Growing truffles in Australia
Colin Carter, Director, Trufficulture
Truffle farming is only a relatively young industry in Australia, having commenced about 25 years ago. The early plantings were in Tasmania and Western Australia with the first truffle harvested in 1999.
Truffles are now grown in all Australian states, including Southern Queensland and the ACT. The industry has had a spectacular rise in success with year-on-year increasing yields as the trees mature.
“Truffles” are the fungal fruiting body of a specialised fungus known as a mycorrhiza. This mycorrhiza becomes colonised on the roots of certain host trees (mainly oaks, hazelnuts, and stone pines). The fungus and roots live in a symbiotic relationship where the fungus uses the trees resources created by photosynthesis (carbohydrates and sugars, etc) and tree receives solubilised nutrients like phosphate from the fungus.
So, the tree and the fungus are in a mutually beneficial partnership. Once a year in winter (subject to the right growing conditions) truffles are ripe with intense aroma and ready to be harvested. Dogs are used to detect and mark the ripe truffles and are truly the truffle farmer’s best friend.
Truffles need to grow in calcareous soil (soil pH above 7.5) The soil needs to be well drained, so sloping sites are beneficial. Truffle trees need a sunny aspect to assist truffles ripening in winter. The ideal climate is a cool winter and truffles tolerate a warm to hot summer.
The most important and culinary significant truffle is the French black truffle – formally known as the Perigord black (Tuber melanosporum). More than 95% of truffle trees planted in Australia are this truffle.
Recently we are seeing interest in the bianchetto white truffle (Tuber borchii). It is native of Italy, but it is not the famous Italian white truffle (Tuber magnatum), which cannot be produced in Australia.
In Italy the bianchetto (“little bit like white”) is confused in the marketplace because the two truffles can have similar look, feel, aroma and flavour.
In Australia, there is a lot of culinary interest in white truffles. We cannot grow the Italian white, so it needs to be imported and is extremely expensive and exclusive. However, we can grow the bianchetto.
Truffles are graded on quality, so freshness and aroma are paramount. It is true that fresh locally-grown truffles do get a price premium, but they also provide the consumer with an exquisite experience. Most growers need to move product through a wholesaler. There are several established wholesalers that supply restaurants across Australia as well export.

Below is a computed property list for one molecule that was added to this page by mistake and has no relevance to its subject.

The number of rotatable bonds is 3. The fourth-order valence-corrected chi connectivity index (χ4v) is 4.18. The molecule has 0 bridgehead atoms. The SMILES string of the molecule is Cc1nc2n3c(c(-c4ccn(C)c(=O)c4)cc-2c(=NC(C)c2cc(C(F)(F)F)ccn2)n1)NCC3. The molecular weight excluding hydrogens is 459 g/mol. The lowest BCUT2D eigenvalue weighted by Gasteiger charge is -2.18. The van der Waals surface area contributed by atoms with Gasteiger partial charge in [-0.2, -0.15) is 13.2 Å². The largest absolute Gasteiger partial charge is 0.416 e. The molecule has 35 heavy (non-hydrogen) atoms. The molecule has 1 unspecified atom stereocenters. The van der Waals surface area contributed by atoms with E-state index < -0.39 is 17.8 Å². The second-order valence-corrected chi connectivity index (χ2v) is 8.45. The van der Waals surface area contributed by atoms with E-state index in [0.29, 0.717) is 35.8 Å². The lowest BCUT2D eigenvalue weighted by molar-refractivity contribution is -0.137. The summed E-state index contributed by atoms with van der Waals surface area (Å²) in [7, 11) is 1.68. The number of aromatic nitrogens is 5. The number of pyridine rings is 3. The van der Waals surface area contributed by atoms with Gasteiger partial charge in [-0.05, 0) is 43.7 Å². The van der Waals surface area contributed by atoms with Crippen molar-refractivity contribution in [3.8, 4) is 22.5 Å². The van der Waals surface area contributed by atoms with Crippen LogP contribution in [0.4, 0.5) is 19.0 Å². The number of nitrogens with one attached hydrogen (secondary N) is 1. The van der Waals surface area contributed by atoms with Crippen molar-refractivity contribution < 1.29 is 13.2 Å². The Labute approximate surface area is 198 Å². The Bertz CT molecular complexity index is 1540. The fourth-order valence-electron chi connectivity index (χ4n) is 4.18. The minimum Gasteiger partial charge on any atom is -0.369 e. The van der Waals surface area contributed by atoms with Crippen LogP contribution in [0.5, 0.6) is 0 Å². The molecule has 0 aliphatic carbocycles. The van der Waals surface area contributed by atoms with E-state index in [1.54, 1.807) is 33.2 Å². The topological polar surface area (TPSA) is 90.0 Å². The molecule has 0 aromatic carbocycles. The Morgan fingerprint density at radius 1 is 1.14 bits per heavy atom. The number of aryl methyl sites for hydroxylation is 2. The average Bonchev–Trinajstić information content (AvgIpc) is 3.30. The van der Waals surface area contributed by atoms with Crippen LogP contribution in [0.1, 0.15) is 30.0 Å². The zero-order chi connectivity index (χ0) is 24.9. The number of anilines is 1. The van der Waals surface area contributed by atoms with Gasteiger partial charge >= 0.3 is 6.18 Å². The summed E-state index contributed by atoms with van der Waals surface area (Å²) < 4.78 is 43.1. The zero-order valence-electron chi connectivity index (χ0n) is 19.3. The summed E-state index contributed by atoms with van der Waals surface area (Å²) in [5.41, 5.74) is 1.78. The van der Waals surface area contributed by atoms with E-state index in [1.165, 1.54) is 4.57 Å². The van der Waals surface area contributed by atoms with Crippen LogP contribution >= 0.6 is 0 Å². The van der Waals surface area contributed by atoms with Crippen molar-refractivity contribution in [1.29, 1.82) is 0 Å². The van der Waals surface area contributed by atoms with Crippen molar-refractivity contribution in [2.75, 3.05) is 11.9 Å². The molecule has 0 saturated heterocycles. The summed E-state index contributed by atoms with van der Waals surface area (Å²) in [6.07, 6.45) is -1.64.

As production increases it is inevitable that new entrant growers expect to have their product exported. It has been established through government-driven research that export opportunity for truffles (Asia, USA and Europe) is insatiable.
Oak – especially the French or holly oak (Quercus ilex) is the main host tree used across the industry. English oak (Quercus robur) is also used. There is renewed attention in growing hazelnuts (Corylus avellana) as hazelnuts are also a host tree of truffle. So, there is growing interest in using inoculated hazelnuts to get a dual crop potential.
TruffiCulture is the major truffle tree supplier across Australia. We are a family business with nurseries based in Victoria and Western Australia.
Generally, truffle growers would place pre-orders for trees at least 6–12 months prior to planting, which allows sufficient time to get the soil preparation activities completed.
Learning about truffles
Cultivating truffles successfully requires a level of understanding that is difficult to achieve with just a Google search. In fact, there's stacks of info on the web but most of it is old and now largely discounted due to the latest research and scientific findings.
Also, we get lots of calls from people wanting to learn more about truffles and how to get started. So, to manage the interest and provide a solid up-to-date educational platform we developed the seminar program and two in-depth ebooks.
Interested or potential growers would be encouraged to attend one of our grower seminars to learn more and see if truffle growing is right for you. COVIDSafe measures are in place with reduced participant numbers, social distancing and hand sanitisers provided, etc.
For more information on truffles or seminars please visit https://trufficulture.com.au/
Source: Australian Tree Crop